Desde mediados del siglo XX se ha venido produciendo una verdadera revolución, pues no solo no se quema a nadie por traducir la Biblia, sino tampoco por hacerlo de modo que el vulgo pueda entender su discurso (si no sus arcanos). Cientos y hasta miles de millones de habitantes del planeta pueden leer hoy ese libro en su lengua de cada día, aunque ignoren que es gracias al empeño de un hombre del que seguramente nunca han oído hablar: Eugene Nida (Oklahoma, EE UU, 1914), fallecido el 25 de agosto.
Formado en Clásicas, Teología y Lingüística y ordenado sacerdote baptista, pronto se preguntó por qué si el Nuevo Testamento se escribió en koiné, la lengua común griega, su versión en las lenguas contemporáneas se envolvía en un lenguaje rancio, huero y a menudo ininteligible.
A cargo de las traducciones de la Bible Society of America, durante medio siglo formó a traductores nativos de casi doscientas lenguas, sobre todo del Tercer Mundo, para ofrecer traducciones adaptadas a sus culturas.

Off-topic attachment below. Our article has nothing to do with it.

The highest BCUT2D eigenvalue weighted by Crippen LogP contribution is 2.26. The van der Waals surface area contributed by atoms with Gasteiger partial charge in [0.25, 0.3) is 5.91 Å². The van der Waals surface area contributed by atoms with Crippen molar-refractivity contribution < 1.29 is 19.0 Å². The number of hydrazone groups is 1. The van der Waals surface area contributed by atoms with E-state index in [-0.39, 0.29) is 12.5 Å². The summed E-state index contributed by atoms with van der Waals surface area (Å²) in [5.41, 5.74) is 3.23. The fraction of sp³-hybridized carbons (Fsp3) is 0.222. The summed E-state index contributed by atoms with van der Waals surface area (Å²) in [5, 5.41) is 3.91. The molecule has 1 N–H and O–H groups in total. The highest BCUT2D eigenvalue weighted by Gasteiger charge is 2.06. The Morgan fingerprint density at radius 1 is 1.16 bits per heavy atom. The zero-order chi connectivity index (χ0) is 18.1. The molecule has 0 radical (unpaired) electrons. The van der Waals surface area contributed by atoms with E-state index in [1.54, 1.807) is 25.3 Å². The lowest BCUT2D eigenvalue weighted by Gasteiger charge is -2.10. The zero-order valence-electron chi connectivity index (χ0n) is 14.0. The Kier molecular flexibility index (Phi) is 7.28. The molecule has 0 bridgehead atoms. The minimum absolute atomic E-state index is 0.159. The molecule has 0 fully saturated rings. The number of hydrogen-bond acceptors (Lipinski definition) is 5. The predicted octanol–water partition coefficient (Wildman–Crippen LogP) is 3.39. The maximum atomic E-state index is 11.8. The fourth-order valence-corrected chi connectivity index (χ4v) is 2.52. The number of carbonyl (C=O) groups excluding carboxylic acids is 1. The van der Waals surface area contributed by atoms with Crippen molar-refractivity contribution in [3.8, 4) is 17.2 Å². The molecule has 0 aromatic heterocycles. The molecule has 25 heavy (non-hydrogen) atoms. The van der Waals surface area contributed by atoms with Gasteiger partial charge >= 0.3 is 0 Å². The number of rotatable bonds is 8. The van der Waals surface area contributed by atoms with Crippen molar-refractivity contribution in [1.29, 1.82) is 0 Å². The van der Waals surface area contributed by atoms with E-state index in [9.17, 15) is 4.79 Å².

Entrelazando disciplinas (lingüística, sociosemiótica, antropología, lexicología, teoría de la comunicación), Nida establece el principio de la "equivalencia dinámica (o funcional)", es decir, el equilibrio entre la comprensión del contexto del original y su correlato en la lengua traducida, teniendo siempre en cuenta los parámetros culturales del lector.
Según este principio, la traducción correcta en algunas lenguas africanas de "Ama al Señor con todo tu corazón" sería "Ama al Señor con todo tu hígado", ya que sus hablantes sitúan en este órgano la sede de los sentimientos. Para algunos fundamentalistas esto es anatema y a veces se ha tachado a Nida hasta de hereje.